“One and done” era poses serious problems for the future of basketball

Noah Fortson - Staff Writer, Photo courtesy of Google Images

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This is the “one and done” era of National Collegiate Athletic Association basketball. At the end of each season we see more eager freshman declare for the National Basketball Association draft after playing just one year of college ball. Players, only 18 and 19 years old, are opting out of their guaranteed college scholarships early in hopes of making the cut at the highest level of basketball, the NBA. This now commonly accepted decision poses potential issues for not only the players but also for the game of basketball as a whole. Today’s college freshmen are risking their opportunities in more dependable careers, are unprepared for the pros and are ruining the historical tradition of college basketball.

The obvious reason for bypassing the final three years of college is because playing professionally provides money and a lot of it. Teenage boys are very attracted to the proposition of getting paid to play the sport they love. However, if a student decides to declare for the draft and fails to get drafted or signed to a NBA team, he cannot return to his previous college to finish the remainder of his education. Only about 60 players go on to make the NBA each year. By declaring for the draft without being selected, a college freshman would lose his right to a scholarship and be unable to complete his college education to pursue a different, more reliable profession with a college degree.

However, even if a one and done player is signed to an NBA roster, playing under a multi-million dollar contract comes with a price. The anxious teens often have trouble adjusting to a mature pro lifestyle both physically and mentally. Recent cases have showed the most celebrated young athletes have fallen victim to injuries that stunt their still growing bodies. Star rookies like Jabari Parker, Aaron Gordon, Joel Embiid, Julius Randle and Noah Vonleh all decided to pursue the NBA after one college season and were all sidelined for the majority of the year due to the predictable injuries that come with competing at a higher level. These misfortunes are warnings of the dangerous future that could possibly destroy many more bright careers.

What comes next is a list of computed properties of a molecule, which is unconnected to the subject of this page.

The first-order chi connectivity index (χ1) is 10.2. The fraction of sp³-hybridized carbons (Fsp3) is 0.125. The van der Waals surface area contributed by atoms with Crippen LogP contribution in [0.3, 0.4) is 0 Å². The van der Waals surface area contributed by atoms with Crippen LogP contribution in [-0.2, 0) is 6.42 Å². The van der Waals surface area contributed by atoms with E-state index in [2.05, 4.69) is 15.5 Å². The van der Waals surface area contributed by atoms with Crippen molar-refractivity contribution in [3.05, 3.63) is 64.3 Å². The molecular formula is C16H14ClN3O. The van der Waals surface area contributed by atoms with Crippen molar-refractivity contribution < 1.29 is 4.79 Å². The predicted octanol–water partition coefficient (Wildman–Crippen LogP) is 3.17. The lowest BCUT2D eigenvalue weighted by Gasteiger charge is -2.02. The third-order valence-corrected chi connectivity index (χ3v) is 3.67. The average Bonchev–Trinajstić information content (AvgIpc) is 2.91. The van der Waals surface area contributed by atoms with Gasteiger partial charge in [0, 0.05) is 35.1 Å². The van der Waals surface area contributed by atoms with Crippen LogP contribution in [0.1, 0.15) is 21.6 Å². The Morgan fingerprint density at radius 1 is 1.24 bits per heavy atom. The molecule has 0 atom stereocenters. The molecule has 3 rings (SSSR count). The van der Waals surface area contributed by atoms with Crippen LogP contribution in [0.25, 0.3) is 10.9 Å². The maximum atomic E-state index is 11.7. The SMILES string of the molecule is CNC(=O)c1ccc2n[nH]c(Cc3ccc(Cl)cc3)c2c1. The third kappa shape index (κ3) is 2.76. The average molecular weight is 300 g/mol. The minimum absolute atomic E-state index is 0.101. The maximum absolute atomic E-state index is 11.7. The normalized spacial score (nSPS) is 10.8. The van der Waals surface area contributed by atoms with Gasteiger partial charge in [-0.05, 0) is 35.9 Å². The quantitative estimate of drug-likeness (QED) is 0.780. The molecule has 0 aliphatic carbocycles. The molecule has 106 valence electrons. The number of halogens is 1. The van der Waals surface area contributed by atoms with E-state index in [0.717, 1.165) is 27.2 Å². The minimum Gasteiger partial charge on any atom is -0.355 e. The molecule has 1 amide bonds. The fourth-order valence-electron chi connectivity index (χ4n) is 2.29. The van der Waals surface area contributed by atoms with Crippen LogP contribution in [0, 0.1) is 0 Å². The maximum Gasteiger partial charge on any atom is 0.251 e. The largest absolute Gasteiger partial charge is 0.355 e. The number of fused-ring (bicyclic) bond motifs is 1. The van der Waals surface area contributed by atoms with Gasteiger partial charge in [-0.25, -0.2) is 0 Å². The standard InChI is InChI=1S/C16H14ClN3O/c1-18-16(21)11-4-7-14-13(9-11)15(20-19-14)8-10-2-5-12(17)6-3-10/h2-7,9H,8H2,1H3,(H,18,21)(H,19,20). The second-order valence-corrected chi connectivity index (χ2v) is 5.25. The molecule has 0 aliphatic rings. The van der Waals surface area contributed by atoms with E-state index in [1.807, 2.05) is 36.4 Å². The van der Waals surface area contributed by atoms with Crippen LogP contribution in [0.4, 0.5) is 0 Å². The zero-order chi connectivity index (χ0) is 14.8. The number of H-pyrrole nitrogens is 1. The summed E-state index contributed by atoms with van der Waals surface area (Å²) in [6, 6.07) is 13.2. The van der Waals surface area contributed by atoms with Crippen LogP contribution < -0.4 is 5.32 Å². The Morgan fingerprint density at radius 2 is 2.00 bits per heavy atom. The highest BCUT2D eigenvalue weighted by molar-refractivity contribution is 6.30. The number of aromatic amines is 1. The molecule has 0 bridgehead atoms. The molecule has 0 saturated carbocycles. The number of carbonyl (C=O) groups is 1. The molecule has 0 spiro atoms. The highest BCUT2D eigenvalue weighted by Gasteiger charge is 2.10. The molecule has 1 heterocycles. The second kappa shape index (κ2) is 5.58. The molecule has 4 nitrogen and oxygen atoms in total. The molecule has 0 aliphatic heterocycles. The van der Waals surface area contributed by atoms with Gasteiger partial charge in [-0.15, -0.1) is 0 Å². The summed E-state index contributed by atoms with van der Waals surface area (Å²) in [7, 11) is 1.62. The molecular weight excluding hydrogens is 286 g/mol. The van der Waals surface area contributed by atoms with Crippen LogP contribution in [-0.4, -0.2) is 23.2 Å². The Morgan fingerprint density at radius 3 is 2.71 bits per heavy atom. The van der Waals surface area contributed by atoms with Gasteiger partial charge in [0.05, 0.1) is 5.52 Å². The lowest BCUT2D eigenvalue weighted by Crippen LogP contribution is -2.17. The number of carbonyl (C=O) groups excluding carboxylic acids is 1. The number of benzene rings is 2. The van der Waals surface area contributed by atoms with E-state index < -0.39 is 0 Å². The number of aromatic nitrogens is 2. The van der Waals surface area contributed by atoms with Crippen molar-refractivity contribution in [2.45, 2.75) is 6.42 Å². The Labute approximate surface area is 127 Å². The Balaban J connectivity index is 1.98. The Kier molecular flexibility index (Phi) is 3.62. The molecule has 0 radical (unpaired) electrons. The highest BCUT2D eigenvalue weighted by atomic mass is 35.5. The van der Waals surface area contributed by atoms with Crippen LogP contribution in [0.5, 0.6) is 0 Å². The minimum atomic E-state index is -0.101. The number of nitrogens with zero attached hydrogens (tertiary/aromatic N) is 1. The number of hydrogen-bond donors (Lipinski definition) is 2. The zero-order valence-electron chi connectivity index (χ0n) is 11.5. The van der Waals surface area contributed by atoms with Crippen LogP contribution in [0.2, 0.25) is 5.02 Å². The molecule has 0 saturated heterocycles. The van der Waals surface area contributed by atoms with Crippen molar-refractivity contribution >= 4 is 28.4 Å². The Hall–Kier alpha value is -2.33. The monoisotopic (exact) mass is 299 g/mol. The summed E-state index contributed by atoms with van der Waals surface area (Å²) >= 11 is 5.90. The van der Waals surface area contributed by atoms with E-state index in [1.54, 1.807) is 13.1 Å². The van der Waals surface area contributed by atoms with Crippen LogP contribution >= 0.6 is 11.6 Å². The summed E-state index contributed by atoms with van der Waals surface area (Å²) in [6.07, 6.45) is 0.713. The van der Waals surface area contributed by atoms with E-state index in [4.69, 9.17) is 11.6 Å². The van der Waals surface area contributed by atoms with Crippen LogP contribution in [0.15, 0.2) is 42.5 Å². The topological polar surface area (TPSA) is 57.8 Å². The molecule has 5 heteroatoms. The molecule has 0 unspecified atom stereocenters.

Finally, what ever happened to the old fashioned, hard-nosed college team led by seasoned upperclassmen? This year, the Duke University Blue Devils won the NCAA title under the direction of three talented freshmen, Jahlil Okafor, Tyus Jones and Justice Winslow. Less than two weeks after hoisting the championship trophy, all three declared for the league. While criticizing these three young players is tough, considering they just beat the senior heavy University of Wisconsin team in the finals, their college potential will never be discovered or fulfilled. In the early 1990s, the Duke Blue Devils made history by reaching the Final Four for four consecutive years and winning back to back titles in 1991 and 1992. At that time the Blue Devils were led by savvy and experienced upperclassmen that respected the patient yet rewarding process of creating a dynasty. While Okafor, Winslow, and Jones did make their mark on the college game, their reluctance to regroup for further success in college proves the belief of the time: that college basketball is no longer a romantic team-oriented pastime.

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